Do the potential benefits of plants that use renewable sources such as wind and solar to generate energy outweigh the environmental damage that could be caused to make way for them? Californians are grappling with that very question as the state moves ahead with Gov. Arnold Schwarzenegger's plan to have utility companies generate one-third of the state's energy from renewable sources by 2020; today renewables account for 12 percent of their output.
The facilities and infrastructure needed to meet the governor's goals, however, require the state to turn over acres of previously undeveloped land (to install fields of solar panels, for example), something residents near the Carrisa Plains region (about 170 miles northwest of Los Angeles) fear may destroy the area's natural beauty, not to mention habitats of endangered animals such as the San Joaquin kit fox, Time reports.
Feb 11, 2009
Eight people are dead after tornadoes swirled through Oklahoma yesterday. The twisters touched down in at least three cities: Lone Grove, Edmond and nearby Oklahoma City. Fourteen people were seriously injured in Lone Grove, the worst-hit city, where all the fatalities occurred.
Tornadoes are common in Oklahoma, but more so in the spring, National Weather Service meteorologist Rick Smith told the Associated Press. Here's why, according to a ScientificAmerican.com Ask the Experts column from 2005 on why Kansas, Texas, and Oklahoma get more twisters: Tornadoes form when warm, moist air near the ground collides with dry air higher up. When the winds over the central plains bring these two temperature and moisture patterns together, tornadoes can occur.
Feb 9, 2009 | 3
At least 135 people have died and authorities say that more than 200 may have perished in wildfires that have been raging in southern Australia since Saturday. The fires in Victoria and New South Wales have destroyed more than 750 homes and charred 815,000 acres (330,000 hectares), according to the Sydney Morning Herald. The Associated Press reports that more than a dozen of the 400 blazes ignited over the weekend are still burning; arson is suspected.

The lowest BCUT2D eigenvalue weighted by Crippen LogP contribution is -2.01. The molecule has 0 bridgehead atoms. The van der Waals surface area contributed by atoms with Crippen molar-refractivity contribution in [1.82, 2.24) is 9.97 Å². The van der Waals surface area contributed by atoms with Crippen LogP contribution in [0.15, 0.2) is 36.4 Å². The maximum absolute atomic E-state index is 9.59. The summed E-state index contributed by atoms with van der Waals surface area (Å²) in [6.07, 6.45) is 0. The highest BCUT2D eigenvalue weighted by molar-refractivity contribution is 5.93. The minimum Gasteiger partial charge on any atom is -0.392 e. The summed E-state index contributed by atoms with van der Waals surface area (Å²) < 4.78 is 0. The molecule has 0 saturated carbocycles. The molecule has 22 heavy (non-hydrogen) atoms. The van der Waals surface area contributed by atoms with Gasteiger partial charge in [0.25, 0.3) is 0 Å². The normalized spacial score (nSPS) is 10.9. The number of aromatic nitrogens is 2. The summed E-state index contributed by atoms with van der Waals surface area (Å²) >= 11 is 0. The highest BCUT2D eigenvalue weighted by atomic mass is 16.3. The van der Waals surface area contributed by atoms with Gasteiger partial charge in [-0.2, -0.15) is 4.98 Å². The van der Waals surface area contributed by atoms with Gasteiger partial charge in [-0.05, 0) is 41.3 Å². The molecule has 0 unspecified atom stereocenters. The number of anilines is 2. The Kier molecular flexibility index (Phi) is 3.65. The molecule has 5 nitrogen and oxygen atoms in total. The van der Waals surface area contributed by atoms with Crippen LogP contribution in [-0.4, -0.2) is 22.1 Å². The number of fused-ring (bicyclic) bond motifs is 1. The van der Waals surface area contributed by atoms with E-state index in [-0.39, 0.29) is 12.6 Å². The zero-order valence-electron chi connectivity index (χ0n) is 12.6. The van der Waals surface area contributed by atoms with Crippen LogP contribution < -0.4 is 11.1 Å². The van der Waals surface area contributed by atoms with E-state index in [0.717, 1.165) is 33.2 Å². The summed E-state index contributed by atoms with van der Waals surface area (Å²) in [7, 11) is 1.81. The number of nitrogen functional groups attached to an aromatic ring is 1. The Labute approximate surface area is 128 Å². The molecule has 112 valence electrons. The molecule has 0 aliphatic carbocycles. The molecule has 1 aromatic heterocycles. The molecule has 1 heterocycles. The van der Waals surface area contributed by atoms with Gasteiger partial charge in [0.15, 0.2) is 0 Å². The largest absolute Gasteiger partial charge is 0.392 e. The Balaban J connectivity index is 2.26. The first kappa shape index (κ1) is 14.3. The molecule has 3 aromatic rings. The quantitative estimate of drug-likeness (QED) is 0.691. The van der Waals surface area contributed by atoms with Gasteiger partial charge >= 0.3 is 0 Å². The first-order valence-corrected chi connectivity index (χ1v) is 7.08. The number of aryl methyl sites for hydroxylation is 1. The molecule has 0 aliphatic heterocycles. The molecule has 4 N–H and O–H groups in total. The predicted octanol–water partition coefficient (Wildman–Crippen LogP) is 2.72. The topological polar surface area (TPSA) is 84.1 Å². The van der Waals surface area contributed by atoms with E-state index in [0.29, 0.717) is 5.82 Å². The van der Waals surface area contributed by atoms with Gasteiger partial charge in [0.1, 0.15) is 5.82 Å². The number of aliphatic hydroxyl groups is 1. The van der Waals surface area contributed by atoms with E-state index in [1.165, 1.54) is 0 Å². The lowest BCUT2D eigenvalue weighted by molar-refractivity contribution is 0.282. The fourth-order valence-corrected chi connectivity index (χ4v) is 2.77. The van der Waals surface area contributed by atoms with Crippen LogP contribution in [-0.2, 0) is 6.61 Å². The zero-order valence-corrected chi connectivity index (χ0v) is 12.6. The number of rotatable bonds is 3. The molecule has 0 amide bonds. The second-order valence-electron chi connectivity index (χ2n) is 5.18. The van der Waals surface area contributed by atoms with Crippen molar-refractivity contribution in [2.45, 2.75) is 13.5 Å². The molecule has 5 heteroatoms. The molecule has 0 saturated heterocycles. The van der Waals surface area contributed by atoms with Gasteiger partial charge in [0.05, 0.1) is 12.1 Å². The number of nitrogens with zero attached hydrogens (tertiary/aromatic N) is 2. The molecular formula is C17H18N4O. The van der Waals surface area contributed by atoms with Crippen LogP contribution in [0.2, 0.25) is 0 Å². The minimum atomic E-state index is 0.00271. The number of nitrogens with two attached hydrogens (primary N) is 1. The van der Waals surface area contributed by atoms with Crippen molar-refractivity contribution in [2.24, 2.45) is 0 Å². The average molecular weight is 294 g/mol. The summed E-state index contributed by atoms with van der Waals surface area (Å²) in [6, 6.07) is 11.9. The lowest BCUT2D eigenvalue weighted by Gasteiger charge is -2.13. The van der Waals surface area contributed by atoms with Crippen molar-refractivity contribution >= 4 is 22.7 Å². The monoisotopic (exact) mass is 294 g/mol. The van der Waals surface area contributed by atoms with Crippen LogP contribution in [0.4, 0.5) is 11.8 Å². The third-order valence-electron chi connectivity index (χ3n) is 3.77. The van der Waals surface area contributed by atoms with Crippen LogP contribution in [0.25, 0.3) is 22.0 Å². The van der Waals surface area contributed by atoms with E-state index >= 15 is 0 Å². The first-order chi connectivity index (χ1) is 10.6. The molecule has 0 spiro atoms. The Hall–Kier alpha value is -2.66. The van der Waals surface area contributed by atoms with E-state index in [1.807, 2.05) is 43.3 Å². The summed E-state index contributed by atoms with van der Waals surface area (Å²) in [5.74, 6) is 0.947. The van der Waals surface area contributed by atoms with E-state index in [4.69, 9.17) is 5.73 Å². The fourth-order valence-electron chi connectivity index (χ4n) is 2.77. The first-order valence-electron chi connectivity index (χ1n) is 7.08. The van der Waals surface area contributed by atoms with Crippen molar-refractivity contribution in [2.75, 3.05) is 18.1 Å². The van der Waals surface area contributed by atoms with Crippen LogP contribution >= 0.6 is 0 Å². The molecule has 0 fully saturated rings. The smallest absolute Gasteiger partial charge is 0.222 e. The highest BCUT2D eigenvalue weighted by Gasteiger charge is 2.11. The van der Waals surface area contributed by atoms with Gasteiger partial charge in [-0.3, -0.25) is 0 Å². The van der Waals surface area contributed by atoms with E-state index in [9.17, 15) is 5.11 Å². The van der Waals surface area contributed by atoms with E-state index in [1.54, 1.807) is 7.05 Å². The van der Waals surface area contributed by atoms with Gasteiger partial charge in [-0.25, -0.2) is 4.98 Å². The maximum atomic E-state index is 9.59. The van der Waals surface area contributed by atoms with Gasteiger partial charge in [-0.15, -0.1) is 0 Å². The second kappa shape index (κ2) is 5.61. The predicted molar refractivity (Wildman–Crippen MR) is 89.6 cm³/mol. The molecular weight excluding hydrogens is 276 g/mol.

"What do you say about anyone like that?" Prime Minister Kevin Rudd said on Australian TV, speaking of the suspected arsonists. "There's no words to describe it, other than it's mass murder."
Jan 22, 2009 | 10
Hate the cold? Well hey, here's a cynically silver-lined perk to global warming: Hot days come earlier than they once did.
Earth's average temperature increased by 1.33 degrees Fahrenheit (0.7 degree Celsius) from 1905 to 2005, according to the Intergovernmental Panel on Climate Change (IPCC). Over the past 50 years, each season has begun nearly two days earlier than in the century before, Harvard University and University of California, Berkeley, scientists report today in Nature. Scientists have previously noted earlier springs, but the new findings (based on an analysis of land and ocean surface temps between 1850 and 2007) suggest that every season is getting an early start.
The reason for the shift isn’t entirely clear, but the study authors suspect that the Northern Annular Mode, a pattern of air movements across the Northern Hemisphere, may play a role. That pattern has brought stronger winter winds— and, therefore, warmer ocean air—to land, driving up winter temps and, perhaps, the researchers say, triggering earlier springs. And premature spring thaws mean drier soil earlier in the year; the drier the soil, the greater its ability to absorb and trap heat.
Jan 20, 2009 | 1
In his inaugural address today, Pres. Barack Obama underscored his campaign promises to reform health care and develop alternative energy. Here are some excerpts, from the prepared text:
“Our health care is too costly; our schools fail too many; and each day brings further evidence that the ways we use energy strengthen our adversaries and threaten our planet … .
“The state of the economy calls for action, bold and swift, and we will act —not only to create new jobs, but to lay a new foundation for growth. We will build the roads and bridges, the electric grids and digital lines that feed our commerce and bind us together. We will restore science to its rightful place, and wield technology’s wonders to raise health care’s quality and lower its cost. We will harness the sun and the winds and the soil to fuel our cars and run our factories. And we will transform our schools and colleges and universities to meet the demands of a new age. All this we can do. And all this we will do.…